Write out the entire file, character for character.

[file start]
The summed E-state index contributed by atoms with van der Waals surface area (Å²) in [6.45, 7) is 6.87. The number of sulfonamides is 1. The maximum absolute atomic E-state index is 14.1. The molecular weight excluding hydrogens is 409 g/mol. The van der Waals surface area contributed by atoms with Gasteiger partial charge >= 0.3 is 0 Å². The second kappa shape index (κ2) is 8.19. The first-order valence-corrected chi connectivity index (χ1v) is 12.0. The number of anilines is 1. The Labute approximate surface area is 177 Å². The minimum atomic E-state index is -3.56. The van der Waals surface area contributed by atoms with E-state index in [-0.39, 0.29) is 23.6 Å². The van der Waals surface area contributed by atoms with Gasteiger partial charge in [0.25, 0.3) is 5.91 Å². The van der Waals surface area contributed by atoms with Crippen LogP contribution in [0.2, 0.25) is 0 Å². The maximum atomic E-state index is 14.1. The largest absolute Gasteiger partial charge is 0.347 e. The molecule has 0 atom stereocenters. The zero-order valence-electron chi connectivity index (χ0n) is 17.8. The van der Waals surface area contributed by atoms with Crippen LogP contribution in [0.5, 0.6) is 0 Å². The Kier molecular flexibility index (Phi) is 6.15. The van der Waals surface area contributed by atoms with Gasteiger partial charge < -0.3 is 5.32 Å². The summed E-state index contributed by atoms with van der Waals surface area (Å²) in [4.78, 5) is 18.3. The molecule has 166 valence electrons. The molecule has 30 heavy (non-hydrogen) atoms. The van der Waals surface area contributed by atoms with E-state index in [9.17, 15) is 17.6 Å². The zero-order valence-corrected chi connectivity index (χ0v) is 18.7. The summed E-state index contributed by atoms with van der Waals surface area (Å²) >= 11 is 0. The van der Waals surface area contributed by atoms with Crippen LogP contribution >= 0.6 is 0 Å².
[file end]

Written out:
The summed E-state index contributed by atoms with van der Waals surface area (Å²) in [6.45, 7) is 6.87. The number of sulfonamides is 1. The maximum absolute atomic E-state index is 14.1. The molecular weight excluding hydrogens is 409 g/mol. The van der Waals surface area contributed by atoms with Gasteiger partial charge >= 0.3 is 0 Å². The second kappa shape index (κ2) is 8.19. The first-order valence-corrected chi connectivity index (χ1v) is 12.0. The number of anilines is 1. The Labute approximate surface area is 177 Å². The minimum atomic E-state index is -3.56. The van der Waals surface area contributed by atoms with E-state index in [-0.39, 0.29) is 23.6 Å². The van der Waals surface area contributed by atoms with Gasteiger partial charge in [0.25, 0.3) is 5.91 Å². The van der Waals surface area contributed by atoms with Crippen LogP contribution in [0.2, 0.25) is 0 Å². The maximum atomic E-state index is 14.1. The largest absolute Gasteiger partial charge is 0.347 e. The molecule has 0 atom stereocenters. The zero-order valence-electron chi connectivity index (χ0n) is 17.8. The van der Waals surface area contributed by atoms with Crippen LogP contribution in [0.5, 0.6) is 0 Å². The Kier molecular flexibility index (Phi) is 6.15. The van der Waals surface area contributed by atoms with Gasteiger partial charge < -0.3 is 5.32 Å². The summed E-state index contributed by atoms with van der Waals surface area (Å²) in [4.78, 5) is 18.3. The molecule has 166 valence electrons. The molecule has 30 heavy (non-hydrogen) atoms. The van der Waals surface area contributed by atoms with E-state index in [9.17, 15) is 17.6 Å². The zero-order valence-corrected chi connectivity index (χ0v) is 18.7. The summed E-state index contributed by atoms with van der Waals surface area (Å²) >= 11 is 0. The van der Waals surface area contributed by atoms with Crippen LogP contribution >= 0.6 is 0 Å².